How to generate article ideas like a journalist

Apr 20, 2016
Content Copywriting

There’s a weird thing that happens when you tell a stranger at a party that you’re a journalist; you always get asked the same two questions.

The first is ‘who do you write for? ’ It doesn’t matter what answer you give here; the person will invariably succumb to an uncontrollable desire to tell you everything they think is wrong with the publication, right down to its poor absorbency qualities in the bottom of their budgie’s cage.

The second question is ‘where do you get all your ideas for articles? ’ This is an infinitely preferable question to answer. Generating story ideas is a reporter’s bread and butter. These days it’s also an essential skill for the content marketer, so here’s my cheat sheet for how to generate article ideas like a journalist. (It’s not exhaustive, but it’s the list I’d give if you cornered me at a party.)

1. Curiosity

So here’s the first thing: Talk to your clients and understand their goals. It seems obvious but you need to understand whom their audience is. Now put yourself in the shoes of this audience. What do they want to know? What are they interested in? It’s basic curiosity. You should be able to generate dozens of article ideas just by talking to your clients. Get hands-on. Take a walk with them around their factory or farm.

Interrogate third-party curiosity, too. Ask your friends and family what they would ask your client if they got stuck with them at a networking event (or that party). Get scientific and ask Google Trends.

2. Contacts

Make contact with the key people in the industry and ask them for story ideas. Attend industry events. Get people bringing their story ideas to you. Be approachable. Be helpful. Be easy to find. Get yourself on media lists. Get press releases. Make regular phone calls.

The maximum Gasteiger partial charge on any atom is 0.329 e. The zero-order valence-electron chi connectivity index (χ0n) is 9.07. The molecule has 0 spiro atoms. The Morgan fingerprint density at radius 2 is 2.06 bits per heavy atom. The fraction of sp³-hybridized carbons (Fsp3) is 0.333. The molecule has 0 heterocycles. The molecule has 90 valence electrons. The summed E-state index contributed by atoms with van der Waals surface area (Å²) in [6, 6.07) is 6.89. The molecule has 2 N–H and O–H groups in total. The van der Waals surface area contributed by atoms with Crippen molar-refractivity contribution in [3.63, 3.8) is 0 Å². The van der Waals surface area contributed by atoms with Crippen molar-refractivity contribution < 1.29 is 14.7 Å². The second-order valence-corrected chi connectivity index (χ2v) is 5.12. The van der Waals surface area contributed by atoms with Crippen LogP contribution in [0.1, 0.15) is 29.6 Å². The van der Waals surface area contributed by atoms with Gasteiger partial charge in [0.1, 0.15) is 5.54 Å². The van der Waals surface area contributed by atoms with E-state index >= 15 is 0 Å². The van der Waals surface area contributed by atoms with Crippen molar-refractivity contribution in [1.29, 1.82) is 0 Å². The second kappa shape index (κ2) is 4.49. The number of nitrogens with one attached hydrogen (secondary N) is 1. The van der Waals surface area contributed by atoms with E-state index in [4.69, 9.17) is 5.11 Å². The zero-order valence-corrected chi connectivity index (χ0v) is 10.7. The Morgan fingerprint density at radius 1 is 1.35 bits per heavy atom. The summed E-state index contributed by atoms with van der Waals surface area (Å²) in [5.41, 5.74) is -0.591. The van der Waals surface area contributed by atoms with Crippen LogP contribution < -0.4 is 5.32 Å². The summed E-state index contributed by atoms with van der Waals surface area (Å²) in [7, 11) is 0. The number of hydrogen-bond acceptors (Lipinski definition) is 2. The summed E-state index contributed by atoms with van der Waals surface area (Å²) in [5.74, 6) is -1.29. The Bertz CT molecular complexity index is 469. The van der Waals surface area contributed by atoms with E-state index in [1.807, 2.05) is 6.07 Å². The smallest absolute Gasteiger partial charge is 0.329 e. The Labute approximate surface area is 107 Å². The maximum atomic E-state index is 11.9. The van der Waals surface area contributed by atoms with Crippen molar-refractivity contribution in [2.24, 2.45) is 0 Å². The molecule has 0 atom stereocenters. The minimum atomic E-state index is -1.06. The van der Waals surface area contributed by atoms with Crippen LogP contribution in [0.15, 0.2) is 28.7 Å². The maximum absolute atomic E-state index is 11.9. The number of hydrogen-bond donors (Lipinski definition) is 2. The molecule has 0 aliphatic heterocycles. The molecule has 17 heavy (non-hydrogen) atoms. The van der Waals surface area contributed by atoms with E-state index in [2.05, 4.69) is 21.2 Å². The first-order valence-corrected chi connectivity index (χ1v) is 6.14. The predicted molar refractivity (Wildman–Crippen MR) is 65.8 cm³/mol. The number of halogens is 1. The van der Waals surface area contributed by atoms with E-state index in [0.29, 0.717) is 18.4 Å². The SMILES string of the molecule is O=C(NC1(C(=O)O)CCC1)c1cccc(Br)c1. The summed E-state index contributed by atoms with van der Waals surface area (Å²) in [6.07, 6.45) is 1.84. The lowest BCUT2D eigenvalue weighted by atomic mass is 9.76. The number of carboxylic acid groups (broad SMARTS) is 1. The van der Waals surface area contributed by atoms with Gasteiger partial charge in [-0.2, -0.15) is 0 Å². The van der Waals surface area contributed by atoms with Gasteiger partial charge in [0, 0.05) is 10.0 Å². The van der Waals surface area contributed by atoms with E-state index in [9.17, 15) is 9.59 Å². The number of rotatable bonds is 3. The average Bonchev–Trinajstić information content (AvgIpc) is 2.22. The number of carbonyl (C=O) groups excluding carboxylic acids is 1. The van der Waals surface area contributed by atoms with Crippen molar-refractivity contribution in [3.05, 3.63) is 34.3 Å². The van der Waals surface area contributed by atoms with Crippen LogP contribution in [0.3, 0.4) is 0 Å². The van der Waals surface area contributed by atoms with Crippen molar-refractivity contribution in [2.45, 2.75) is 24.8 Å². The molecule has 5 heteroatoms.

[tweet]Put yourself in the shoes of this audience. What do they want to know? What are they interested in?[/tweet]

3. On-Calendar

Know what’s coming up in the industry. Are there any big monthly reports released? What big conferences are there? Can you attend? What are the speakers talking about? What angle can you take on President’s Day, Easter, Hanukkah, the end of the financial year?

4. Off-Calendar

Be reactive to what’s going on in the world. Stock market plummets? How does that affect your readers? A Trump presidency? What does that mean for your industry? Oil price spike, new legislation, a major climate-change report, Kim Kardashian’s latest selfie — it could be anything. Ask yourself ‘what is the angle we can get on this that our readers will find interesting’?

5. Value-add

Take the story further. Dig deeper. This is a tactic I apply to a brand newsroom I edit. Our competitors’ news websites in the space often just take a company’s press release, give it a tickle, and slap it up online. There’s no point in running the same story as everyone else, so our strategy is to go back and ask some more questions — to get the bigger story, to give our readers a little extra information. That’s the kind of strategy that quickly builds a good reputation.

6. Commission

Can you commission some research? Do a study? Or dig into some data your client already has at their disposal? This is such easy content and, crucially, it’s original — your audience won’t get it anywhere else. Commissioning original content means you’re turning yourself into both a destination and a leader.


If you need help with your content marketing strategy, contact Lush – The Content Agency. We have an international team of professional journalists ready to share their expertise (when they’re not being cornered at parties, that is.)